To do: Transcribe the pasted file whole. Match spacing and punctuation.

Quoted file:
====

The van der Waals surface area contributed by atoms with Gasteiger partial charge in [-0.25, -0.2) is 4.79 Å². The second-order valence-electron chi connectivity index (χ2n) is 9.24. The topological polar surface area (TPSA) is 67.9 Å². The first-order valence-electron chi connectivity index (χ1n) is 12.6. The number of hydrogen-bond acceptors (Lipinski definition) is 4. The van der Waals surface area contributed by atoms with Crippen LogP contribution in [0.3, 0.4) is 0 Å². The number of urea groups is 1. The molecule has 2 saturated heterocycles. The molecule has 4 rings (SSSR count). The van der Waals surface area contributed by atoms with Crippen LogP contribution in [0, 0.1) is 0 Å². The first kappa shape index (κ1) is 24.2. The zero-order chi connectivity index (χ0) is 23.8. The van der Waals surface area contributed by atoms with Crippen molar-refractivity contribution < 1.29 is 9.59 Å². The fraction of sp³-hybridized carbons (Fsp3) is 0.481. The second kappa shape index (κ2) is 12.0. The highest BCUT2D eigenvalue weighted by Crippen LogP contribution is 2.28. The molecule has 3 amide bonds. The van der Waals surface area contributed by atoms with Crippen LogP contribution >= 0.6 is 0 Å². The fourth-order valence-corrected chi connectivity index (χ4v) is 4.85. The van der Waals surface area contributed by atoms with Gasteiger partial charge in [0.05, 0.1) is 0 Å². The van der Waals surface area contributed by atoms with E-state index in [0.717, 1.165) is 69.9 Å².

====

The van der Waals surface area contributed by atoms with Gasteiger partial charge in [-0.25, -0.2) is 4.79 Å². The second-order valence-electron chi connectivity index (χ2n) is 9.24. The topological polar surface area (TPSA) is 67.9 Å². The first-order valence-electron chi connectivity index (χ1n) is 12.6. The number of hydrogen-bond acceptors (Lipinski definition) is 4. The van der Waals surface area contributed by atoms with Crippen LogP contribution in [0.3, 0.4) is 0 Å². The number of urea groups is 1. The molecule has 2 saturated heterocycles. The molecule has 4 rings (SSSR count). The van der Waals surface area contributed by atoms with Crippen LogP contribution in [0, 0.1) is 0 Å². The first kappa shape index (κ1) is 24.2. The zero-order chi connectivity index (χ0) is 23.8. The van der Waals surface area contributed by atoms with Crippen molar-refractivity contribution < 1.29 is 9.59 Å². The fraction of sp³-hybridized carbons (Fsp3) is 0.481. The second kappa shape index (κ2) is 12.0. The highest BCUT2D eigenvalue weighted by Crippen LogP contribution is 2.28. The molecule has 3 amide bonds. The van der Waals surface area contributed by atoms with Crippen LogP contribution >= 0.6 is 0 Å². The fourth-order valence-corrected chi connectivity index (χ4v) is 4.85. The van der Waals surface area contributed by atoms with Gasteiger partial charge in [0.05, 0.1) is 0 Å². The van der Waals surface area contributed by atoms with E-state index in [0.717, 1.165) is 69.9 Å².